Although the company doesn't like to position itself as competition to the likes of Microsoft, the announcements made by Google today -- particularly the one about a way for organizations to siphon the e-mail out of any IMAP-compatible server (including Microsoft Exchange and Lotus Notes) into GMail -- clearly reach into the lion's den in Redmond.
To get a run-down of today's announcements, I recorded a podcast interview with Google director of product management Matthew Glotzbach. To hear the interview, you can press the play button above. Or you can also download it to your desktop and play it at your convenience. The interview is a part of my IT Matters series of podcasts. To find out more about subscribing to these other podcasts in a way that they automatically show up on your PC, MP3 player, or both, check out my how to.
If you could point at a single on-premises solution that has many corporations and other organizations tied to other Microsoft technologies, that solution could very well be Exchange Server (mostly used for e-mail and group calendaring). Without an Exchange server, the need for a bunch of other Microsoft technologies from Windows Server to Active Directory to Outlook and even Windows on the desktop (I know many an Entourage user who isn't happy with their so-called Mac compatibility with Exchange) is easily questioned.
However, moving off of Exchange Server to a substitute is no easy task. The first question is what substitute and why? There are substitutes like Lotus Notes and, more recently, Scalix's on-premises solution that promise to offer improved scalability, better total cost of ownership, or both (claims that some question). But overall, to the extent that one on-premises solution is being swapped out for another, they may not be the game changers to organizations that they promise to be. For organizations that are really ready to re-think their approach to those on-premises solutions, Google today announced a migration tool that in one fell swoop (at least after all the accounts are properly mapped), uses the IMAP protocol to suck all the e-mail out of an IMAP compatible server like Microsoft's Exchange or Lotus Notes and deposit it into an organization's instance of Google Apps.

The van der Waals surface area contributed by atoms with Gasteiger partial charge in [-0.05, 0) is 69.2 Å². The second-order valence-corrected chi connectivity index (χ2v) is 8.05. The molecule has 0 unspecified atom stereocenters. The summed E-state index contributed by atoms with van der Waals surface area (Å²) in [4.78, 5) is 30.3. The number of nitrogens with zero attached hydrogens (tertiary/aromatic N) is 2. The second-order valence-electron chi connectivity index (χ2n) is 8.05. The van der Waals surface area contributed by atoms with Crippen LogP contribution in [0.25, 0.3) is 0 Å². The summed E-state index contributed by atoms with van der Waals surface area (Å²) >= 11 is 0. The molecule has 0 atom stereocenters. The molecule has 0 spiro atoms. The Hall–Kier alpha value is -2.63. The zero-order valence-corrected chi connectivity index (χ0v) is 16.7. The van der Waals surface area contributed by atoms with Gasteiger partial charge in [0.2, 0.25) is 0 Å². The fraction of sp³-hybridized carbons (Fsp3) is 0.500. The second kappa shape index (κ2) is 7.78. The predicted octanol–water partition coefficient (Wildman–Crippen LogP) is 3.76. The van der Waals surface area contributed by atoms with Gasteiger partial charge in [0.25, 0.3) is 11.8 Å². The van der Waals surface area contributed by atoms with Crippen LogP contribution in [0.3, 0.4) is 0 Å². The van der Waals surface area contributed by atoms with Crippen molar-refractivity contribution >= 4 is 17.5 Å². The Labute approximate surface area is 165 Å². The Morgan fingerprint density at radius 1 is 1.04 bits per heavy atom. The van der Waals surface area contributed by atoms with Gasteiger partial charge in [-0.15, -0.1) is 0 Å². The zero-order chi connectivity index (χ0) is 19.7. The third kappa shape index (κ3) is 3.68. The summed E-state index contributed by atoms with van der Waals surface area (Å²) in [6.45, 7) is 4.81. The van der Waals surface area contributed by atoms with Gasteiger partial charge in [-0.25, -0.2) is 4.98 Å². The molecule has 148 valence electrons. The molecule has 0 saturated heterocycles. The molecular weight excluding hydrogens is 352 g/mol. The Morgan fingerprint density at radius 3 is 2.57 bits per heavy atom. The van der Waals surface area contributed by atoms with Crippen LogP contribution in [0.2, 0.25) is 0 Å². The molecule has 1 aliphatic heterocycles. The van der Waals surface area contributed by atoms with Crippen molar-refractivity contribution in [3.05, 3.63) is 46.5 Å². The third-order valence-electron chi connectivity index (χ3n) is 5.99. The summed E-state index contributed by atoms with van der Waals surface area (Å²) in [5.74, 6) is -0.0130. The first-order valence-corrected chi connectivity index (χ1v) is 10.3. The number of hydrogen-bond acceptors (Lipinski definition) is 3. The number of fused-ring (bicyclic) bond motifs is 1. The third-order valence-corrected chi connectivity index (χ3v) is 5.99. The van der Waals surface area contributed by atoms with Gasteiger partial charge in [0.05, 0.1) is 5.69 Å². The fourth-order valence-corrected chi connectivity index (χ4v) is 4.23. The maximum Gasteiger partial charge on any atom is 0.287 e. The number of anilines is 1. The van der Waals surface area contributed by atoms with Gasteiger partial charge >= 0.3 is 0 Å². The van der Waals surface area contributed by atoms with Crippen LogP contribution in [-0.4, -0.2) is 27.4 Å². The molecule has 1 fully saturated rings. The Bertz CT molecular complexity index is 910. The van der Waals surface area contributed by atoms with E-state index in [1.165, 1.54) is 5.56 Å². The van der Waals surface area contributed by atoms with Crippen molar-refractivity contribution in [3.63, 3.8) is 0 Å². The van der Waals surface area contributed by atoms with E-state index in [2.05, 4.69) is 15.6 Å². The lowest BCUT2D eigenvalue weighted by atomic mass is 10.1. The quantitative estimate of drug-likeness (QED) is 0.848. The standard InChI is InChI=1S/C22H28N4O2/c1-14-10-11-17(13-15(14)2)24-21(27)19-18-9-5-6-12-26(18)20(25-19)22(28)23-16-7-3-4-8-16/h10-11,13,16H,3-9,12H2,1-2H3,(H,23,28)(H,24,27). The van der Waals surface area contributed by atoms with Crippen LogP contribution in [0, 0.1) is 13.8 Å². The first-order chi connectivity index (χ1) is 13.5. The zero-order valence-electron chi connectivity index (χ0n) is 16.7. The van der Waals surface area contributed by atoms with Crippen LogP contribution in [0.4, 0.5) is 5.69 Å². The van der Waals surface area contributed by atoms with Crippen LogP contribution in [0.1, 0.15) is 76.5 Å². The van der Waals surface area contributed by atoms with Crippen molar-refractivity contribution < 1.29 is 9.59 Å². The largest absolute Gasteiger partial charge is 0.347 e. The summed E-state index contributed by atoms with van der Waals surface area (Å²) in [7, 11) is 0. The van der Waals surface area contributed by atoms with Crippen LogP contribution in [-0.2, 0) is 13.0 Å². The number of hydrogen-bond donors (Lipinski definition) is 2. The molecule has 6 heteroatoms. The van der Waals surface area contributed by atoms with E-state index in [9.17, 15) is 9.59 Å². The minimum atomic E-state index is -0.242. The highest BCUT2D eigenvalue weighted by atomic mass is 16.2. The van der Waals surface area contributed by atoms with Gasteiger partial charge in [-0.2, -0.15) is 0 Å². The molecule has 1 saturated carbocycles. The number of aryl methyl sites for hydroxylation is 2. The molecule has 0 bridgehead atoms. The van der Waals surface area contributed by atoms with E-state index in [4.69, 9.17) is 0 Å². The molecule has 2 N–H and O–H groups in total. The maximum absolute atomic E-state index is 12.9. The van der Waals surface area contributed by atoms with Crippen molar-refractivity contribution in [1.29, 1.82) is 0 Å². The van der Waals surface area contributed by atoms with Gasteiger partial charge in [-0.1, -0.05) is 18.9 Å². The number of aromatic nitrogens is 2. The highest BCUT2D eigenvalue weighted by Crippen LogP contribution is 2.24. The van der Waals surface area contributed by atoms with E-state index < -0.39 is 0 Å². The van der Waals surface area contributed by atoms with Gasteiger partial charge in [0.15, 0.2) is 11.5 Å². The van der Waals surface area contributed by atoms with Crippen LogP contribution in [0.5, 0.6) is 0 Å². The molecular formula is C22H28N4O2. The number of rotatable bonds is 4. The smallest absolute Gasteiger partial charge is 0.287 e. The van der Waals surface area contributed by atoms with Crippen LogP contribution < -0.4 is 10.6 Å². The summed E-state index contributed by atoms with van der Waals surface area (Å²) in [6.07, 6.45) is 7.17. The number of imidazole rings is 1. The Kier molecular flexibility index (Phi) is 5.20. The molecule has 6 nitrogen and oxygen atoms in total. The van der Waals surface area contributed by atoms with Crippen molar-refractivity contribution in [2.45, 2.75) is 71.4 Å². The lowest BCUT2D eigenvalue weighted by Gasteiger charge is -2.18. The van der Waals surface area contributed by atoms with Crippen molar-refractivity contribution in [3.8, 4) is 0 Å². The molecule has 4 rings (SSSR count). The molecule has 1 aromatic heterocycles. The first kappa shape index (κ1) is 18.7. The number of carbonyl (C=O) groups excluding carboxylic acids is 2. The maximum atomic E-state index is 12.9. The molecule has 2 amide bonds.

For organizations, Google Apps is a hosted, branded service consisting of several applications and services that for each subscribing organization, run in a private partitioned context behind what can best be described as a virtual private firewall (where your intranet is essentially hosted and outsider inaccessibility to it is secured by the hoster's firewall). What are the benefits of turning off an on-premises server in favor of a hosted service? Well, keeping those e-mail systems running and performing well are no longer your headache. They're someone else's (in this case, Google's). No more upgrading complicated server software either. As Google adds new features to its services, its customers basically inherit those features without having to do much. Particularly the customers that use the Web-based interfaces (as opposed to local clients like Thunderbird or Outlook).
What are the downsides? Some companies haven't developed a comfort level with keeping their sensitive data -- particularly their e-mail -- anywhere but behind their own corporate firewalls. Additionally, in the case of this announcement, GMail is unlike most other e-mail solutions in that it doesn't use folders as a means of organizing e-mails. Instead, it uses a tagging system that's very much like foldering, but that could take some getting used to. In fact, when migrating accounts from an IMAP-based server to GMail, e-mail that's stored in some folder ends up getting tagged with that folder's name instead. One benefit to this way of organizing emails is that they can be tagged with multiple tags (sort of like being able to store one e-mail in multiple folders). Another problem with GMail is that as e-mail clients go, it can't go into an offline mode. But now that Google has introduced Google Gears (a technology that makes it possible for Web-based applications to work even when the Web is inaccessible), it will only be a matter of time before this problem goes away.
The bottom line on the migration tool announcement is that this is not to be underestimated as a move to win businesses over to the hosted e-mail model and the purveyors (Microsoft and IBM) of the two leading on-premises solutions (Exchange and Notes) are the ones in Google's crosshairs.
In addition to the migration tool announcement, Google also announced some other improvements to its portfolio of apps. One of them is that GTalk now supports multi-person chat. However, the functionality is not yet baked into the downloadable GTalk client. Instead, the capability is only available with the browser-based GTalk widget which, according to Glotzbach is based on Adobe's Flash technology. I gave the new widget a glancing try today and it seemed to work pretty well.
Another welcome addition is what can best be described as the beginning stages of a directory service for users of Google Apps. For example, today, if you want to share a document with someone else in your Google Apps domain, you have to address them with their entire e-mail address even though their domain may be the same as yours. Now, so long as the people you want to collaborate with are in the organization's shared address book, they are addressable by their alias instead of their entire e-mail address.
There were a few other features that Glotzbach taked about. Be sure to check out the podcast to get the complete rundown.